John Kerry is supposed to be the man of nuance. But he can't seem to grasp the
implications of his boldest foreign policy statement in last week's presidential
debate - a principle that might be described as the "Mother, May I?" doctrine.
Unsurprisingly, I believe it’s Jonah that lacks nuance here and that there are subtle, but real differences between Kerry’s ‘global test’ idea and the ‘Mother, May I?’ notion. As a fellow Navy veteran to Kerry (I served during peacetime two decades later and in the Atlantic theater), I think what Kerry has in mind is what we in the Navy call a ‘command decision’ (The other three services may have the same concept, but I can't speak for them). Say an Ensign makes a decision that only his Lieutenant is properly authorized to make. The Ensign had to make the decision because the Lieutenant was not available and the decision had to be made right away.
The Ensign will say to the sailors carrying out his order that “Okay, I’m making a command decision here.” and will then proceed to tell them what to do. The sailors will carry out the decision in the knowledge that the Lieutenant may disagree with what they’ve done and may order the decision to be reversed.
The Ensign will consider the problem from the vantage point of knowing that he’ll probably have to explain his decision, but that he’ll most likely be explaining himself to a friendly and understanding audience in an atmosphere where they won’t be disturbed and where he won’t be embarrassed by being yelled at in front of his people.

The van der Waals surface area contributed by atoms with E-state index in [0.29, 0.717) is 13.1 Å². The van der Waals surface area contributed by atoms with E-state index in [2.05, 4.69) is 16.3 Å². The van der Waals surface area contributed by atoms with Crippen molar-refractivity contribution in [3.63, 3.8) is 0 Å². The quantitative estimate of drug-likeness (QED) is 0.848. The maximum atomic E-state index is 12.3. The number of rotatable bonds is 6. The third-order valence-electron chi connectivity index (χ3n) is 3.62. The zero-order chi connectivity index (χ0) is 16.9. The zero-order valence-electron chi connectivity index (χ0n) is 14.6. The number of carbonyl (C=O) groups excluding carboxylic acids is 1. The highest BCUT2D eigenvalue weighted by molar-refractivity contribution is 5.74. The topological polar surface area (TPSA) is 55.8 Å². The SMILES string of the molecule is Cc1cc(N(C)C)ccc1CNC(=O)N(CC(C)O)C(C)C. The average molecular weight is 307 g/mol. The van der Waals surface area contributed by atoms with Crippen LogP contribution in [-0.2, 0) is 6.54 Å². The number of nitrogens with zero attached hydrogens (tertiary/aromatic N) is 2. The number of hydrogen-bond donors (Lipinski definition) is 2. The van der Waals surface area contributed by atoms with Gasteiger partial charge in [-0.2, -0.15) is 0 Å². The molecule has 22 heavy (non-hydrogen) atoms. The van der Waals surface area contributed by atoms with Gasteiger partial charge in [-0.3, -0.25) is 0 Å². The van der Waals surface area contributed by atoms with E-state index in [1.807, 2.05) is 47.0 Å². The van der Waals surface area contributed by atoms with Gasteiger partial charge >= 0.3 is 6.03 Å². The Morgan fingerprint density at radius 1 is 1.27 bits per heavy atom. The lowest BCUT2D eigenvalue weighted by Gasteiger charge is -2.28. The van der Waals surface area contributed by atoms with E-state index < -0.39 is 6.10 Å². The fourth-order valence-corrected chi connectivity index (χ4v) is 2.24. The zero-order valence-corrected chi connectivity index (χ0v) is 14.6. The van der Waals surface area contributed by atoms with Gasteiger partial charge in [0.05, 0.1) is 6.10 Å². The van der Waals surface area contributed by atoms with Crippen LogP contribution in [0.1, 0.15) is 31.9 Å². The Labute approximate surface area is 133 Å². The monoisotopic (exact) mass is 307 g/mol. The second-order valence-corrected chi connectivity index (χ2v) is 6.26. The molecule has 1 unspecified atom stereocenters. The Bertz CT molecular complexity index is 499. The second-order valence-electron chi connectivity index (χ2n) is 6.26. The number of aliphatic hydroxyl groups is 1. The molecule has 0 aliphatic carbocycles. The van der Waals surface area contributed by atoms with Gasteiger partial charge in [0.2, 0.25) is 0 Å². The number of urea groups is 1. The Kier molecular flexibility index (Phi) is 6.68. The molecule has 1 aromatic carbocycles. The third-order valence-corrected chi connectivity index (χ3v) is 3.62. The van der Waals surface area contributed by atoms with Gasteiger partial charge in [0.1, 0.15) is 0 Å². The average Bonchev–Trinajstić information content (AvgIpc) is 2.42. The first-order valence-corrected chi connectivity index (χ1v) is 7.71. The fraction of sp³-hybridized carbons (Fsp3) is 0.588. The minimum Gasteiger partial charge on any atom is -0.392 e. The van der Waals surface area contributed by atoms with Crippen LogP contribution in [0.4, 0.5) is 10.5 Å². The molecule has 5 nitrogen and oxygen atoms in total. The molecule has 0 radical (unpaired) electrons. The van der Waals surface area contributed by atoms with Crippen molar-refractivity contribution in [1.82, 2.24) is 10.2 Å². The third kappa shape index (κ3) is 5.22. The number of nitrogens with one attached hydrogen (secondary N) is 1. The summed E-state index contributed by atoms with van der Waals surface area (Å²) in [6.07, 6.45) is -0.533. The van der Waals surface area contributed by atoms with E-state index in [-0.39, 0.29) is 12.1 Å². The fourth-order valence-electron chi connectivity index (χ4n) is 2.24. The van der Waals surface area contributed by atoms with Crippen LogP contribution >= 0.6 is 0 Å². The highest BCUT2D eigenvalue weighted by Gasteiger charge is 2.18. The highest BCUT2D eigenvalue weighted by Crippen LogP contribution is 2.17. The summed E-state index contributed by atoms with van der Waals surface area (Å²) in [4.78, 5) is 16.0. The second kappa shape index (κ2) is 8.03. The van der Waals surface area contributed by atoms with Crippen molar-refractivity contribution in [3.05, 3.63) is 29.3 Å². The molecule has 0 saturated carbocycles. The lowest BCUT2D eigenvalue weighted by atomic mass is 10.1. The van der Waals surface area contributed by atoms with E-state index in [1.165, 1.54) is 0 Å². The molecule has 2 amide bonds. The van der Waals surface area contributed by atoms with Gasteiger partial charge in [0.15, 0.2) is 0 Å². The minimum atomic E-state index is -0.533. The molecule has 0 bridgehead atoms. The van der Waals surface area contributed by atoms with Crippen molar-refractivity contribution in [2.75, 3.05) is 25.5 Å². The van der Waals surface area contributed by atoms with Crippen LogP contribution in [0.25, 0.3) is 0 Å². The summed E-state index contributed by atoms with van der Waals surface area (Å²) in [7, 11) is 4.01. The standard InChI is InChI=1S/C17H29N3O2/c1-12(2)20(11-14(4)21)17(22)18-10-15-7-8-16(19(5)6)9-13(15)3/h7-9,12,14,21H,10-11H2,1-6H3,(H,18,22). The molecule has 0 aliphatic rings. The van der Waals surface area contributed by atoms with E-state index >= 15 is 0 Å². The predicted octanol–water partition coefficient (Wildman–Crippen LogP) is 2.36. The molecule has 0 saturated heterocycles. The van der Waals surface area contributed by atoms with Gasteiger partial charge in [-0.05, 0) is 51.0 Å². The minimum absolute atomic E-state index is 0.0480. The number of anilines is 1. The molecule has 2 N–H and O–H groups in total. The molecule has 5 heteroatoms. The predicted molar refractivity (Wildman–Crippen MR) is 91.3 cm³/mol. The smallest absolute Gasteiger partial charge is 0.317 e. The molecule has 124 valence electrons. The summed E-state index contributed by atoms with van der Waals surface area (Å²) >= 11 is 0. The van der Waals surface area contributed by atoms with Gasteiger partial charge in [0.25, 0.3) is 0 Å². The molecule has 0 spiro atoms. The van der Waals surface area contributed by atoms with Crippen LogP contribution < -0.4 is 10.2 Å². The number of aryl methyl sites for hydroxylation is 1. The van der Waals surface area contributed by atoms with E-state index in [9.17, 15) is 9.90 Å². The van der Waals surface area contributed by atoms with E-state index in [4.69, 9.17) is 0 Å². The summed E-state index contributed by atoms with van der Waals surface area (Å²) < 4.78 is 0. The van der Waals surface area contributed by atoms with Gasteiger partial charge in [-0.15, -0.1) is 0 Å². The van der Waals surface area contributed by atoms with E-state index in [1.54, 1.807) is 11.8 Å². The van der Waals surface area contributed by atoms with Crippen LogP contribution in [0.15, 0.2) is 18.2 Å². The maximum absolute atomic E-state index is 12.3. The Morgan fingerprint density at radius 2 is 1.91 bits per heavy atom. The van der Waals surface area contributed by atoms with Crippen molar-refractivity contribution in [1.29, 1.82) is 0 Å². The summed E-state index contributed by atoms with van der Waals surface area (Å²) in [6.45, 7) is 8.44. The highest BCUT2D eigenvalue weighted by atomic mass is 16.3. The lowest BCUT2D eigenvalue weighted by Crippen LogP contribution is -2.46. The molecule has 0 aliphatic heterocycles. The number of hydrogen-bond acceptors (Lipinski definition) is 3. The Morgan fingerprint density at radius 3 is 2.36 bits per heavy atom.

Does the Lieutenant have veto power over the Ensign’s command decision? In a way, yes. The lower-ranking sailors will carry out the order in any event as they know that the Ensign will take the blame if there’s a problem. The main deterrent effect is in the mind of the Ensign. The Ensign is going to want to make absolutely certain that the facts are on his side and that he sincerely would have located the Lieutenant or another solution had there been time.
My question here though, is: Do the other nations of the world have some effective after-the-fact veto power anyway? I would argue that they do and that formalizing that power would be to the ultimate advantage of the United States. .
Looking at the PNAC proposal and various statements by John Bolton and Condoleezza Rice, it seems pretty clear to me that were it not for the difficulties Iraqis were giving us in our occupation of their country, the US would have long since followed up the Iraq War by invading either Syria or Iran. The troops that the US was clearly expecting from Pakistan and/or India would have made the occupation much easier and would have made such a redeployment possible. The governments of those countries appear to have been willing to comply but their people weren’t.
The ‘Super Power of Peace’ as the New York Times called it, exercised its veto and forbade any other countries to join in after the initial invasion was completed.
By ceding a form of a formal veto power to the rest of the world, President Kerry would simply be recognizing reality and giving the ‘Super Power of Peace’ what it already has.